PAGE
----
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International Journal of Mobile and Blended Learning

April 2017 Volume 9, Number 2

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Table of Contents

Number of articles: 5

  1. Learning with Mobiles in Developing Countries: Technology, Language, and Literacy

    John Traxler, Institute of Education, University of Wolverhampton, Walsall, United Kingdom

    In the countries of the global South, the challenges of fixed infrastructure and environment, the apparent universality of mobile hardware, software and network technologies and the rhetoric of the... More

    pp. 1-15

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  2. The Sense-it App: A Smartphone Sensor Toolkit for Citizen Inquiry Learning

    Eileen Scanlon, Mike Sharples & Maria Aristeidou, Institute of Educational Technology, The Open University, Milton Keynes, United Kingdom; Eloy Villasclaras-Fernández, City, University of London, London, United Kingdom; Christothea Herodotou, Institute of Educational Technology, The Open University, Milton Keynes, United Kingdom

    The authors describe the design and formative evaluation of a sensor toolkit for Android smartphones and tablets that supports inquiry-based science learning. The Sense-it app enables a user to... More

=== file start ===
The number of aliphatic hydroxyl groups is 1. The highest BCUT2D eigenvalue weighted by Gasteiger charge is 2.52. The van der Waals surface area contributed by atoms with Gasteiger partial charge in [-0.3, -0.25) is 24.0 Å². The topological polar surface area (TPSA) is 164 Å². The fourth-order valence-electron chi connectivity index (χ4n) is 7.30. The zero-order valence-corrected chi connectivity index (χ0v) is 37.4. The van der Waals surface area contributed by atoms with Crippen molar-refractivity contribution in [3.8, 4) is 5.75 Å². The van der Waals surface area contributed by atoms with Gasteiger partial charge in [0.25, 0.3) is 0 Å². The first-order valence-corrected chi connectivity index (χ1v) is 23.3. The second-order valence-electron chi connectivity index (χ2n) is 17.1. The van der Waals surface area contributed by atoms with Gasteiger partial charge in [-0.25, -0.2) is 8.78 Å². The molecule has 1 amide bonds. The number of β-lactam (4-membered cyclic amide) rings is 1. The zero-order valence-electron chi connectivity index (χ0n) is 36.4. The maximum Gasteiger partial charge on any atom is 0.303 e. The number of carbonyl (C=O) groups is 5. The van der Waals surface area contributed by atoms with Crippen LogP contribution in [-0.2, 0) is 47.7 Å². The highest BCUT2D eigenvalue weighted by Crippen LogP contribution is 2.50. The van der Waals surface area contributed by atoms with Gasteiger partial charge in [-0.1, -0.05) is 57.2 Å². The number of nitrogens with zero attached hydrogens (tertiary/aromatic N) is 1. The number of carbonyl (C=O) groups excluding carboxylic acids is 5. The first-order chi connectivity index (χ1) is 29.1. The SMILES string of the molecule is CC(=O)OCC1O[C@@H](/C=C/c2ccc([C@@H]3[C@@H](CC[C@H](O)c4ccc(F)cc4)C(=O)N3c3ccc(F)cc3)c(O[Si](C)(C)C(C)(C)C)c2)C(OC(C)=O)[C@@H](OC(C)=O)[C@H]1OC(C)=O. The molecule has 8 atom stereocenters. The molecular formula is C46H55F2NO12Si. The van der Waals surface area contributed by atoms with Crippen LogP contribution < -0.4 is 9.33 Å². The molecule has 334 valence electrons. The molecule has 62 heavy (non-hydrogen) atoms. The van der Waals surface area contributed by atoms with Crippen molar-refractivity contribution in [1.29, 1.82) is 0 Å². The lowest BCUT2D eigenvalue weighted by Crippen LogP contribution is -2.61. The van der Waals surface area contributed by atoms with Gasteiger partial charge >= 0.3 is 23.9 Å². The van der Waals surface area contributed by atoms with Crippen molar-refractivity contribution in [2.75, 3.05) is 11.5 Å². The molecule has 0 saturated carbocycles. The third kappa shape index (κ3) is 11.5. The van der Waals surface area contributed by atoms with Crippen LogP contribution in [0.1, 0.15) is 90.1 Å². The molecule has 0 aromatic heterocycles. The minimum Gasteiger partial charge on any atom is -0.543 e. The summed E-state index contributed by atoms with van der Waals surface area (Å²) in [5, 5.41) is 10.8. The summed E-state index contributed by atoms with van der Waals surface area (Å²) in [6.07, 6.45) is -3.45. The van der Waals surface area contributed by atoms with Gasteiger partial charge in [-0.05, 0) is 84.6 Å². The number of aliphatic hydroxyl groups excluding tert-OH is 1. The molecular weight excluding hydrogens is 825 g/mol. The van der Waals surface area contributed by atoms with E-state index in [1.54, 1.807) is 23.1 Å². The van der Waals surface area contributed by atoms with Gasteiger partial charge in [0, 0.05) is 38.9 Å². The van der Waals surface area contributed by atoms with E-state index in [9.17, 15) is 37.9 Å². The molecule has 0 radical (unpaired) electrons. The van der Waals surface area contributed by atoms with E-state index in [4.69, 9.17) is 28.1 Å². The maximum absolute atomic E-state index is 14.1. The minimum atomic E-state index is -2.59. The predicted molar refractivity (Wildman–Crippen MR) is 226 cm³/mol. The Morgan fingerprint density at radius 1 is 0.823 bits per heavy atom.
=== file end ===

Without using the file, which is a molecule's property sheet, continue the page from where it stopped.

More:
pp. 16-38

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  3. Mobile Learning and Indigenous Education in Canada: A Synthesis of New Ways of Learning

    Siomonn Pulla, Royal Roads University, Victoria, Canada

    M-Learning holds great potential for supporting the positive educational outcomes of underserved Indigenous communities in the Candian North, and even in urban centers, that are at risk of... More

    pp. 39-60

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  4. Mobile Affordances and Learning Theories in Supporting and Enhancing Learning

    Kathryn MacCallum, Stephanie Day, David Skelton & Michael Verhaart, Eastern Institute of Technology, Napier, New Zealand

    Mobile technology promises to enhance and better support students' learning. The exploration and adoption of appropriate pedagogies that enhance learning is crucial for the wider adoption of mobile... More

    pp. 61-73

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  5. Creating Awareness around Rhizomatic Principles in mLearning: A Means to Improving Practice

    Lydia Mbati, University of South Africa, Pretoria, South Africa

    Educational technological innovation to enhance the learning experience of students requires a sound understanding of intended learning outcomes and an understanding of the pedagogical affordances ... More

    pp. 74-87

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